3rd season in pro football, 2nd with Independents
College: Washington (MO)
Height: 6’0” Weight: 175
Conzelman spent two years in the Navy during World War I and was a member of the Great Lakes Navy team that won the 1919 Rose Bowl. He returned to Washington Univ. in St. Louis, where he had started out prior to the war, for the 1919 season and joined his Great Lakes teammate George Halas with his newly-organized Decatur Staleys team in the fledgling NFL (then the APFA) for 1920. A natural leader, Conzelman became player-coach of the Rock Island Independents during the 1921 season and, while he stayed on in ’22, he joined the Milwaukee Badgers after Rock Island had played out its schedule, also serving as player/coach.
1922 Season Summary
Appeared in 7 games with Rock Island, 3 with Milwaukee
[Bracketed numbers indicate league rank in Top 20]
TDs – 3 
Rushing TDs – 7 
Receiving TDs – 0
Other TDs – 0
Total TDs – 7 [1, tied with Guy Chamberlin]
Field Goals – 2 [6, tied with four others]
Extra Points – 0
Points – 48 
Independents went 4-2-1 to finish fifth in the NFL while leading the league in rushing TDs (19, tied with Canton) and ranking second in total TDs (22) and scoring (154 points).
Badgers went 2-4-3 to finish eleventh in the NFL.
Conzelman spent another season with the Badgers in 1923, who finished in fourth place. He received first-team All-NFL honors from the Canton Daily News and was a second-team choice of the Green Bay Press-Gazette. Conzelman was a player only in ’24 and became owner of his own franchise, the Detroit Panthers, in 1925. Conzelman sold the Panthers and became player/coach of the Providence Steam Roller in ’27, leading them to the NFL Championship in 1928. A knee injury curtailed his playing time and his playing career ended in 1929. As a player, he appeared in 104 games, scored 26 touchdowns, and kicked three field goals and four PATs for a total of 169 points. Conzelman coached at the minor league and college level until returning to the NFL as head coach of the Chicago Cardinals in 1940. He left after three seasons to work for major league baseball’s St. Louis Browns, but returned to the Cards and led them to two Western Division titles and the 1947 NFL Championship. His NFL coaching record was 87-63-17 and his teams won two league titles. Conzelman was a multi-talented individual who at various times was an actor, author, songwriter, sportswriter, playwright, orator, and baseball player and executive. For his pro football exploits, most notably his coaching, he was inducted into the Pro Football Hall of Fame, Class of 1964.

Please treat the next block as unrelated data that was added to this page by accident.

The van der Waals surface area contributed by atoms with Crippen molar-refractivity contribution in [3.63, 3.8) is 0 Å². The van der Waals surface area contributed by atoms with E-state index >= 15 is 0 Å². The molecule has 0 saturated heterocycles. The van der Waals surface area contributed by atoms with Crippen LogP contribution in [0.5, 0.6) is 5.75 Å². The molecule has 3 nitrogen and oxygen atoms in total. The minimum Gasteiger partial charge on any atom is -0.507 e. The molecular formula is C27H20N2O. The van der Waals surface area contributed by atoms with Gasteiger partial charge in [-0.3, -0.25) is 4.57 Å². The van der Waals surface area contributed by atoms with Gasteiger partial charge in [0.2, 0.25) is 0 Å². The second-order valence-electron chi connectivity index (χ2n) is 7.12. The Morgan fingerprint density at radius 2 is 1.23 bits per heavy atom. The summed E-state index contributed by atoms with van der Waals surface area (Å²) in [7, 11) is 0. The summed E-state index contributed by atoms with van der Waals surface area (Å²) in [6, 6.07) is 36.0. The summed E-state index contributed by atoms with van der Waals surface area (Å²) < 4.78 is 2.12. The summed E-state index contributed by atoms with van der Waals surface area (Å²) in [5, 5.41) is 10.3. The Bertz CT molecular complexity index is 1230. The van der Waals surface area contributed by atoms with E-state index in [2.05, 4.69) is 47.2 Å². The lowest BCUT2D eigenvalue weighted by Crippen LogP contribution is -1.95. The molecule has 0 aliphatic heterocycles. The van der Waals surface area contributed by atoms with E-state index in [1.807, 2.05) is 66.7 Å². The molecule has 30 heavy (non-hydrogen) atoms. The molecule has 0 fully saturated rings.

Highlighted Years features players who were consensus first-team All-League* selections or league* or conference** leaders in the following statistical categories:
Rushing: Yards, TDs (min. 10)
Passing: Yards, Completion Pct., Yards per Attempt, TDs, Rating
Receiving: Catches, Yards, TDs (min. 10)
Scoring: TDs, Points, Field Goals (min. 5)
All-Purpose: Total Yards
Defense: Interceptions, Sacks
Kickoff Returns: Average
Punt Returns: Average
*Leagues include NFL (1920 to date), AFL (1926), AFL (1936-37), AAFC (1946-49), AFL (1960-69), WFL (1974-75), USFL (1983-85)
**NFC/AFC since 1970